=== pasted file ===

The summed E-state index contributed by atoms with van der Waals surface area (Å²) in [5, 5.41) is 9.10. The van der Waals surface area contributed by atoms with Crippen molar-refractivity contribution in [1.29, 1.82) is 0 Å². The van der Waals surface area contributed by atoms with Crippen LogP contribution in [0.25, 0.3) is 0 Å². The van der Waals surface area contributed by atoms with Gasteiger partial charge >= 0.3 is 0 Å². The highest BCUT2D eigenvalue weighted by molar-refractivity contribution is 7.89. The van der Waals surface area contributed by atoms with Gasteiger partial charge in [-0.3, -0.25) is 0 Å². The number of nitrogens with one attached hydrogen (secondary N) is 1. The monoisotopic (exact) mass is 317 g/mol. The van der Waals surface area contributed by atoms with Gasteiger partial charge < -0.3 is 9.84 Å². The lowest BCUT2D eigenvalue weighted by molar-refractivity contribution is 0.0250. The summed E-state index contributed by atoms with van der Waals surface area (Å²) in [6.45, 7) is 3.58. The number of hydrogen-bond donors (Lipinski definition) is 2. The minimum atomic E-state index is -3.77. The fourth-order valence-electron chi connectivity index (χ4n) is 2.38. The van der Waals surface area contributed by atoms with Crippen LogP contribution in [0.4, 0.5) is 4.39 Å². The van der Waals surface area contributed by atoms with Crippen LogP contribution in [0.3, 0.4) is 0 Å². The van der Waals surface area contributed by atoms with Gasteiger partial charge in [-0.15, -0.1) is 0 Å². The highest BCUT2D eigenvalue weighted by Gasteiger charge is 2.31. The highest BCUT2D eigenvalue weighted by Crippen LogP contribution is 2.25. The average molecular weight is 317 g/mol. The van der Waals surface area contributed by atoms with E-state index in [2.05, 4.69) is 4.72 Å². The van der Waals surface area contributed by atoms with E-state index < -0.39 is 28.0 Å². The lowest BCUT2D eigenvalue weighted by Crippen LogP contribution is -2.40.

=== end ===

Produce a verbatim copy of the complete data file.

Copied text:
The summed E-state index contributed by atoms with van der Waals surface area (Å²) in [5, 5.41) is 9.10. The van der Waals surface area contributed by atoms with Crippen molar-refractivity contribution in [1.29, 1.82) is 0 Å². The van der Waals surface area contributed by atoms with Crippen LogP contribution in [0.25, 0.3) is 0 Å². The van der Waals surface area contributed by atoms with Gasteiger partial charge >= 0.3 is 0 Å². The highest BCUT2D eigenvalue weighted by molar-refractivity contribution is 7.89. The van der Waals surface area contributed by atoms with Gasteiger partial charge in [-0.3, -0.25) is 0 Å². The number of nitrogens with one attached hydrogen (secondary N) is 1. The monoisotopic (exact) mass is 317 g/mol. The van der Waals surface area contributed by atoms with Gasteiger partial charge < -0.3 is 9.84 Å². The lowest BCUT2D eigenvalue weighted by molar-refractivity contribution is 0.0250. The summed E-state index contributed by atoms with van der Waals surface area (Å²) in [6.45, 7) is 3.58. The number of hydrogen-bond donors (Lipinski definition) is 2. The minimum atomic E-state index is -3.77. The fourth-order valence-electron chi connectivity index (χ4n) is 2.38. The van der Waals surface area contributed by atoms with Crippen LogP contribution in [0.4, 0.5) is 4.39 Å². The van der Waals surface area contributed by atoms with Crippen LogP contribution in [0.3, 0.4) is 0 Å². The van der Waals surface area contributed by atoms with Gasteiger partial charge in [-0.15, -0.1) is 0 Å². The highest BCUT2D eigenvalue weighted by Gasteiger charge is 2.31. The highest BCUT2D eigenvalue weighted by Crippen LogP contribution is 2.25. The average molecular weight is 317 g/mol. The van der Waals surface area contributed by atoms with E-state index in [2.05, 4.69) is 4.72 Å². The van der Waals surface area contributed by atoms with E-state index < -0.39 is 28.0 Å². The lowest BCUT2D eigenvalue weighted by Crippen LogP contribution is -2.40.